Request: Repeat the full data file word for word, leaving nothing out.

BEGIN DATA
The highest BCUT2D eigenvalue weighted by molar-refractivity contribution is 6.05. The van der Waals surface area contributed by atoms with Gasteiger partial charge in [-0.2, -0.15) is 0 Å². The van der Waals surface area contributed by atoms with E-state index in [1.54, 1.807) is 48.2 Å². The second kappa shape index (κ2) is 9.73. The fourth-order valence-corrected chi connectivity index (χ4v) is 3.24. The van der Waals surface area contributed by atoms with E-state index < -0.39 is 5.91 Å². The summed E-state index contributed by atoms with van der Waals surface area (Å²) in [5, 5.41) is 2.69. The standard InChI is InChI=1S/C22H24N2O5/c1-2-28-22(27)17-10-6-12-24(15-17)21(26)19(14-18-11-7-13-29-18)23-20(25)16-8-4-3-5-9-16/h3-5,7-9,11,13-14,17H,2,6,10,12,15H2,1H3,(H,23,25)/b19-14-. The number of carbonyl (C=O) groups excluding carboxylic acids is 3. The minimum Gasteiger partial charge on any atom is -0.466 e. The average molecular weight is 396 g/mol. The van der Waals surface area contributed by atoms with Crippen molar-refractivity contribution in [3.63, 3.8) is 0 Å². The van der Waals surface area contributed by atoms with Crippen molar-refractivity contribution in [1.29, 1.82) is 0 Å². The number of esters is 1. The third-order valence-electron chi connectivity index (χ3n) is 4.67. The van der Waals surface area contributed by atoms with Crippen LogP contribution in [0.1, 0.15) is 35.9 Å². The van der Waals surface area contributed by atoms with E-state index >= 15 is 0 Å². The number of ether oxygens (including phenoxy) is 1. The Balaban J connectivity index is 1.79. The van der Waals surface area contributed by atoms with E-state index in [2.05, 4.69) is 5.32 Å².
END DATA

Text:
The highest BCUT2D eigenvalue weighted by molar-refractivity contribution is 6.05. The van der Waals surface area contributed by atoms with Gasteiger partial charge in [-0.2, -0.15) is 0 Å². The van der Waals surface area contributed by atoms with E-state index in [1.54, 1.807) is 48.2 Å². The second kappa shape index (κ2) is 9.73. The fourth-order valence-corrected chi connectivity index (χ4v) is 3.24. The van der Waals surface area contributed by atoms with E-state index < -0.39 is 5.91 Å². The summed E-state index contributed by atoms with van der Waals surface area (Å²) in [5, 5.41) is 2.69. The standard InChI is InChI=1S/C22H24N2O5/c1-2-28-22(27)17-10-6-12-24(15-17)21(26)19(14-18-11-7-13-29-18)23-20(25)16-8-4-3-5-9-16/h3-5,7-9,11,13-14,17H,2,6,10,12,15H2,1H3,(H,23,25)/b19-14-. The number of carbonyl (C=O) groups excluding carboxylic acids is 3. The minimum Gasteiger partial charge on any atom is -0.466 e. The average molecular weight is 396 g/mol. The van der Waals surface area contributed by atoms with Crippen molar-refractivity contribution in [3.63, 3.8) is 0 Å². The van der Waals surface area contributed by atoms with Crippen molar-refractivity contribution in [1.29, 1.82) is 0 Å². The number of esters is 1. The third-order valence-electron chi connectivity index (χ3n) is 4.67. The van der Waals surface area contributed by atoms with Crippen LogP contribution in [0.1, 0.15) is 35.9 Å². The van der Waals surface area contributed by atoms with E-state index >= 15 is 0 Å². The number of ether oxygens (including phenoxy) is 1. The Balaban J connectivity index is 1.79. The van der Waals surface area contributed by atoms with E-state index in [2.05, 4.69) is 5.32 Å².